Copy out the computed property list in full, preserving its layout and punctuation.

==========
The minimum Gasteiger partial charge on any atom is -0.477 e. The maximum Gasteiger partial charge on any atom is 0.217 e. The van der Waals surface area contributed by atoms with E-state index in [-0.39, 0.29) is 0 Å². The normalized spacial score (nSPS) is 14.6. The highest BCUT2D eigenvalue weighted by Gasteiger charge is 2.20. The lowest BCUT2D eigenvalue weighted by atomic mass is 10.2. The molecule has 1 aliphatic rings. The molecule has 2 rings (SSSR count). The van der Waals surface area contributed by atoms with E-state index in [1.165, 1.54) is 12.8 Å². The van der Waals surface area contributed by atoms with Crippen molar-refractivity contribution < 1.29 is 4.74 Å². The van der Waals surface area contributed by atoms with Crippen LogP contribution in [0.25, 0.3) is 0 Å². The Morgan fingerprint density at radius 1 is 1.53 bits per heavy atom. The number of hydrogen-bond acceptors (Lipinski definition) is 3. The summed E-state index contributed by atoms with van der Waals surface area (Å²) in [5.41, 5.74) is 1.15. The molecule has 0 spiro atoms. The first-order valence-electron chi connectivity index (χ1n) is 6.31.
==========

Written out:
The minimum Gasteiger partial charge on any atom is -0.477 e. The maximum Gasteiger partial charge on any atom is 0.217 e. The van der Waals surface area contributed by atoms with E-state index in [-0.39, 0.29) is 0 Å². The normalized spacial score (nSPS) is 14.6. The highest BCUT2D eigenvalue weighted by Gasteiger charge is 2.20. The lowest BCUT2D eigenvalue weighted by atomic mass is 10.2. The molecule has 1 aliphatic rings. The molecule has 2 rings (SSSR count). The van der Waals surface area contributed by atoms with E-state index in [1.165, 1.54) is 12.8 Å². The van der Waals surface area contributed by atoms with Crippen molar-refractivity contribution < 1.29 is 4.74 Å². The van der Waals surface area contributed by atoms with Crippen LogP contribution in [0.25, 0.3) is 0 Å². The Morgan fingerprint density at radius 1 is 1.53 bits per heavy atom. The number of hydrogen-bond acceptors (Lipinski definition) is 3. The summed E-state index contributed by atoms with van der Waals surface area (Å²) in [5.41, 5.74) is 1.15. The molecule has 0 spiro atoms. The first-order valence-electron chi connectivity index (χ1n) is 6.31.